IWI (Israel Weapon Industries) US has now introduced the newest version of the UZI, the UZI Pro Pistol. The gun offers the size and features of the select-fire UZI Pro only in a semi-auto only pistol version. The new pistol naturally comes without a stock but is milled at the rear to accept the same stock as the select-fire version. This feature follows a theme that a lot of manufacturers are incorporating in their new shorter barreled guns; the ability to add a shoulder stock to make the gun an SBR (short barreled rifle). IWI US will also be offering a second model with a side-folding pistol brace that resembles the original factory made shoulder stock.
The new UZI Pro Pistol is blowback operated and fires from a closed bolt with a floating firing pin. It is fed by what looks like the same magazines that have fed UZI’s from the beginning but is slightly different. The magazines for the Pro series guns have two magazine catch notches stamped into them. One for the original UZI’s magazine release (which is located at the base of the grip on the left hand side) and one that locks into the new Pro series magazine release. These new magazines will work in the old UZI’s but the old magazines won’t lock into the new Pro series guns. The gun is shipped with one 20-round and one 25-round magazine. The new magazines are also available in 32-round capacities. The magazines are still the double stack, double feed type. The pistol also comes with a nice boxed kit that contains the cleaning tools, an oil bottle and sight adjustment tool. There is a very detailed, glossy operators manual that covers the operation as well as the disassembly of the gun.
Even though the pistol has a polymer lower it is fairly heavy, weighing in at slightly over 3.6 pounds. The gun has a 4.5 inch barrel that has a 1 in 10 inch right hand twist and is cold hammer forged. Like its predecessors, the barrel of the new pistol is removable via a barrel nut that unscrews allowing it to be removed out the front of the receiver. Just like the UZI Pro submachine gun the pistol features a side-mounted charging handle and a top cover mounted 5 inch length of Picatinny rail. The pistol’s sights consist of an elevation adjustable front and a windage adjustable rear. The front sight post features a white dot on all four sides of its post and the rear has two white dots making for an easy to see 3-dot configuration.
The new pistol is designed to be one of the safest new firearms made, incorporating four safeties. The pistol has the selector and grip safeties that UZI’s have always had, but it also has a blocking latch which prevents the locking of a round into the chamber so no firing occurs if the breech block does not fully complete its backward movement, as well as a firing pin block that is only released when the trigger is pulled.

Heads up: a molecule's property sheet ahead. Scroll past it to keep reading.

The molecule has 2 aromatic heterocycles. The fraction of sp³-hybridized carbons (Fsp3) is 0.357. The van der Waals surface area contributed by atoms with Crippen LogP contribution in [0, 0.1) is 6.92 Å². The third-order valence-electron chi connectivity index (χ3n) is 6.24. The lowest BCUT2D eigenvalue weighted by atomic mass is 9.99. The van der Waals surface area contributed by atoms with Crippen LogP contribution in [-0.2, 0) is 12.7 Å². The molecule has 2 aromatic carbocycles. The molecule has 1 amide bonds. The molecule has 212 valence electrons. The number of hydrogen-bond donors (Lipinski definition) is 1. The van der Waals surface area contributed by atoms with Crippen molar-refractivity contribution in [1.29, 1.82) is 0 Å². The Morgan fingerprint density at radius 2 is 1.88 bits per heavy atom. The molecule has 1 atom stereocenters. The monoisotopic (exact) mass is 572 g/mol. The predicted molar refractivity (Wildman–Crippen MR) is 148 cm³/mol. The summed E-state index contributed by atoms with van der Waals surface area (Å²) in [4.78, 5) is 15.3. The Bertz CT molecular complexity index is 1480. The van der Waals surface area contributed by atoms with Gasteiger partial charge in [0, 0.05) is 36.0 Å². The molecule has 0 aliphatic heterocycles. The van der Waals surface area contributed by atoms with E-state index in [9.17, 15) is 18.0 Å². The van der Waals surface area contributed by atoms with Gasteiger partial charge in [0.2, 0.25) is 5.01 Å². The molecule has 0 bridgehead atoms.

The gun can be taken apart quickly and easily without the need for tools. First remove the magazine and check to make sure the gun is unloaded. The rear sight base contains the top cover latch. You push this latch rearward and pivot the top over up and off of the pistol. Retract the bolt slightly and pull it up and out of the upper receiver. If need be you then can unscrew the barrel nut and pull the barrel out. This is basically as far as the gun needs to be disassembled for routine maintenance. If you have ever taken apart any UZI, the disassembly of the UZI Pro Pistol will seem natural as they all come apart the same way. The only difference is that to separate the upper and lower receivers on the new Pro series you need to remove two cross pins instead of one as on the older models. Like the original UZI the UZI Pro Pistol can be taken apart, cleaned and put back together in literally just a couple of minutes.
Shooting the new pistol proved that it is just as durable and reliable as all of its lineage. The test pistol fired all ammunition that was utilized from full metal jacket ball ammo to hollow point defense loads. Even the hottest +P+ 9mm loads ran perfectly through the gun. Accuracy was just what would be expected from a gun such as this. With a 4.5 inch barrel the gun could be as accurate as any other handgun as long as the shooter can master the trigger. The trigger pull is long, mushy and very heavy. With some practice it can shot well but don’t expect to shoot one hole groups with this type of gun. Off hand 10-shot groups fired with the open sights at 50 feet would cluster inside of 3 inches. The addition of a small red dot optic improved the gun’s accuracy dramatically. The UZI’s open sights are basically blocky and coarse, designed for a submachine gun not a competition pistol so being able to install an optic is one of the UZI Pro’s greatest new features. The small lower rail is also an added benefit as the shooter can now also add a laser or a light. With an on-all-the-time red dot such as the new Aimpoint Micro T2 and a light mounted on the pistol it would be a great home or vehicle defense gun. It is compact, ruggedly built and utterly reliable. Not to mention it is a lot of fun to shoot. When you buy one of these guns be sure and stock up on 9mm ammunition as you will go through vast quantities of it. If you take it to the range hide most of your ammunition as everybody that sees it will want to shoot it.
IWI US, Inc.
P.O. Box 126707
Harrisburg, PA 17112